thanks to John Hunt for drafting this.
Last week, judge Caroline Swift rejected BAA's application for an unprecedented injunction against five million people, and substituted her own wording, to allow lawful protest, as safeguarded by the European Convention on Human Rights under Article 10 [the right to freedom of expression, including imparting information and ideas without interference by public authority] and Article 11 [the right to freedom of peaceful assembly and to freedom of association with others].
Opposition to expansion at Heathrow has grown since the Terminal Five public enquiry ten years ago where, of the 50 major parties giving evidence, over 95% opposed T5. At the end of the enquiry, inspector Roy Vandermeer found that a third runway would be "totally unacceptable". He imposed a cap of 480,000 flight movements a year: yet we already have 471,000, though T5 is not scheduled to open until March.
Last December, a cross-party alliance of twelve boroughs, concerned "that the Government consistently fails to either acknowledge or assess the airport's full environmental impact", launched the "2M Group". The group "believes that the Government and the industry consistently overstate the economic benefits of aviation and fail to measure the full environmental costs"; has called on the Government "to commission an independent cost-benefit analysis for all expansion proposals"; and cannot comprehend that the Government will "allow for a doubling of carbon emissions from domestic aviation by 2050 while expecting all other sectors to reduce their emissions".
In February, a report by the Parliamentary Transport Committee condemned the Department for Transport for failing against its own targets, including for air quality and carbon dioxide emissions. Committee Chairman Gwyneth Dunwoody painted "a terrible picture of failure", exposing the DfT for lacking a clear strategy and a timetable of policies which are necessary to bring improvements. The Committee found that transport is the only sector of the economy in which greenhouse gas emissions have been rising consistently since 1990 and are projected to carry on rising, and cited a COMEAP estimate that respiratory disorders associated with particulates are responsible for 8,100 additional deaths and 10,500 additional hospital admissions in the UK each year.
Frustrated local residents, having lost faith in consultations after repeated Government lies about Heathrow expansion, mounted protests earlier this year: on 6th March at Chatham House, where the Secretary of State for Transport addressed aviation heads of industry; and on 20th June with street theatre at the Department for Transport, demonstrating how the DfT are cosily in bed with BAA.
Now Heathrow's "Camp against Climate Change" has come to Sipson: one of the villages between the A4 and the M4 which BAA and the Department for Transport are intent upon destroying, in order to build a Third Runway and Terminal Six. The Camp, from 14th - 21st August, is described as "a working ecological village using renewable energy, composting waste and sourcing food locally". Its programme for the week [available at www.climatecamp.org.uk/wshops.pdf] lists over 100 workshops and other events, with speakers from many environmental organisations, including --perhaps unexpectedly-- the "Islamic Foundation for Ecology and Environmental Sciences" and Christian Aid.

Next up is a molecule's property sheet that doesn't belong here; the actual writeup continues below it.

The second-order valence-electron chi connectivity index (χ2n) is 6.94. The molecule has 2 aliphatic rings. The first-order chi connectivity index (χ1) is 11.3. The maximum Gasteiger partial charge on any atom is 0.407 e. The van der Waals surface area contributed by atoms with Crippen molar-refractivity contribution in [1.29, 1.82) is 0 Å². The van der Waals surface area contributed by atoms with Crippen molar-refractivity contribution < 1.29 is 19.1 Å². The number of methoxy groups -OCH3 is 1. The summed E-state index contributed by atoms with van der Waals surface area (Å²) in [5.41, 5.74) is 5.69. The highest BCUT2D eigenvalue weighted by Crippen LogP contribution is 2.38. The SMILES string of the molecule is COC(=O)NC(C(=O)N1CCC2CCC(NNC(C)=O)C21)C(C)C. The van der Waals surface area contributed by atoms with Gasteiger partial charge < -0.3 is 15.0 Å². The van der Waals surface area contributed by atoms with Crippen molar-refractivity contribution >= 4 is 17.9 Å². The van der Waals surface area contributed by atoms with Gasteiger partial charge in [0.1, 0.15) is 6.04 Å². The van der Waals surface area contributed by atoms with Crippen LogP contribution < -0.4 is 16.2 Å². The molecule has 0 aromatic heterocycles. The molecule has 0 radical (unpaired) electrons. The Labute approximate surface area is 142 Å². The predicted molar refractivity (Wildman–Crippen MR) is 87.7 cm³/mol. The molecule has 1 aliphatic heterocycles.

Alarmingly, Saturday's "Guardian" reports that the government has encouraged police forces to make greater use of terrorism powers "especially the use of stop and search powers under s44 Terrorism Act 2000", and that last month a student cycling near the airport was arrested and held for 30 hours without charge. Then on Sunday, after the camp site --a sports ground owned by Imperial College-- was occupied, it was reported that police had closed a public road and were obstructing access to the site to local residents donating goods.
Recent coverage by national press has quoted some of the residents whose villages would be demolished by the proposed third runway, understandably "100% against the proposed third runway and further airport expansion". One resident whose daughter died from the air pollution supports the camp completely: though, amazingly, others are reportedly opposed to direct action. Do they think, after years of Government lies and sham consultations, that they have any other means of saving their homes?
The judge who last week rejected BAA's application accepted the Wikipedia definition of direct action: "a form of political activism which seeks immediate remedy for perceived ills, as opposed to indirect actions such as electing representatives who promise to provide remedy at some later date. ... [They] are often (but not always) a form of civil disobedience ... demonstrations are not illegal (in most constitutional democracies). ...", [ http://en.wikipedia.org/wiki/Direct_action].
As members of the Green Party, we "do not believe that there is only one way to change society, ... [and] generally support those who use reasonable and non-violent forms of direct action to further just aims", [GP "Manifesto for a Sustainable Society", PB501: see http://policy.greenparty.org.uk/mfss/]. We will attend the Camp this week, and expect to participate in the "Mass Action" event on Sunday, 19th. We are appalled at the report of police use of anti-terrorism powers to deter peaceful protest, and will document and pursue any instances of this that we encounter.
In the meantime, we welcome Climate Campers to Heathrow, in the hope and expectation that the week will be informative and beneficial to all who are involved.
John Hunt, Hounslow;
James Page, Twickenham;
Sian Berry & Derek Wall, Green Party Principal Speakers